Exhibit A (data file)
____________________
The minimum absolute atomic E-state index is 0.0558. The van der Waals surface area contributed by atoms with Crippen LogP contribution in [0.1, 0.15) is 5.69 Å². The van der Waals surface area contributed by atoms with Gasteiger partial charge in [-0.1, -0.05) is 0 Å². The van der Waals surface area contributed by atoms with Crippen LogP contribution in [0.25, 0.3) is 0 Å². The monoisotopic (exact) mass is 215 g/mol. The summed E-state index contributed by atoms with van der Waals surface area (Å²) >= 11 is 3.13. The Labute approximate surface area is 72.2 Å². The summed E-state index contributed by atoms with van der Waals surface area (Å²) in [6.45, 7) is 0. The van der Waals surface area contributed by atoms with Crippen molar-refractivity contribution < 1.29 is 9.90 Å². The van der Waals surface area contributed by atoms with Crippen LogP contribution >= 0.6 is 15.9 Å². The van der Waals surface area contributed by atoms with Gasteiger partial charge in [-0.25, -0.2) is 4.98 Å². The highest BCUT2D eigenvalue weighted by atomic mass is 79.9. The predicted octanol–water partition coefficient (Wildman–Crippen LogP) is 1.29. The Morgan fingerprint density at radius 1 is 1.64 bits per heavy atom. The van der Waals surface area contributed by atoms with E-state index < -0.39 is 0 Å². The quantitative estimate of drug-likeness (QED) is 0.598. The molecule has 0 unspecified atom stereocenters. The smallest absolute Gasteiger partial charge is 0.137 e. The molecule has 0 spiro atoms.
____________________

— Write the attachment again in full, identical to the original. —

The minimum absolute atomic E-state index is 0.0558. The van der Waals surface area contributed by atoms with Crippen LogP contribution in [0.1, 0.15) is 5.69 Å². The van der Waals surface area contributed by atoms with Gasteiger partial charge in [-0.1, -0.05) is 0 Å². The van der Waals surface area contributed by atoms with Crippen LogP contribution in [0.25, 0.3) is 0 Å². The monoisotopic (exact) mass is 215 g/mol. The summed E-state index contributed by atoms with van der Waals surface area (Å²) >= 11 is 3.13. The Labute approximate surface area is 72.2 Å². The summed E-state index contributed by atoms with van der Waals surface area (Å²) in [6.45, 7) is 0. The van der Waals surface area contributed by atoms with Crippen molar-refractivity contribution < 1.29 is 9.90 Å². The van der Waals surface area contributed by atoms with Crippen LogP contribution >= 0.6 is 15.9 Å². The van der Waals surface area contributed by atoms with Gasteiger partial charge in [-0.25, -0.2) is 4.98 Å². The highest BCUT2D eigenvalue weighted by atomic mass is 79.9. The predicted octanol–water partition coefficient (Wildman–Crippen LogP) is 1.29. The Morgan fingerprint density at radius 1 is 1.64 bits per heavy atom. The van der Waals surface area contributed by atoms with E-state index < -0.39 is 0 Å². The quantitative estimate of drug-likeness (QED) is 0.598. The molecule has 0 unspecified atom stereocenters. The smallest absolute Gasteiger partial charge is 0.137 e. The molecule has 0 spiro atoms.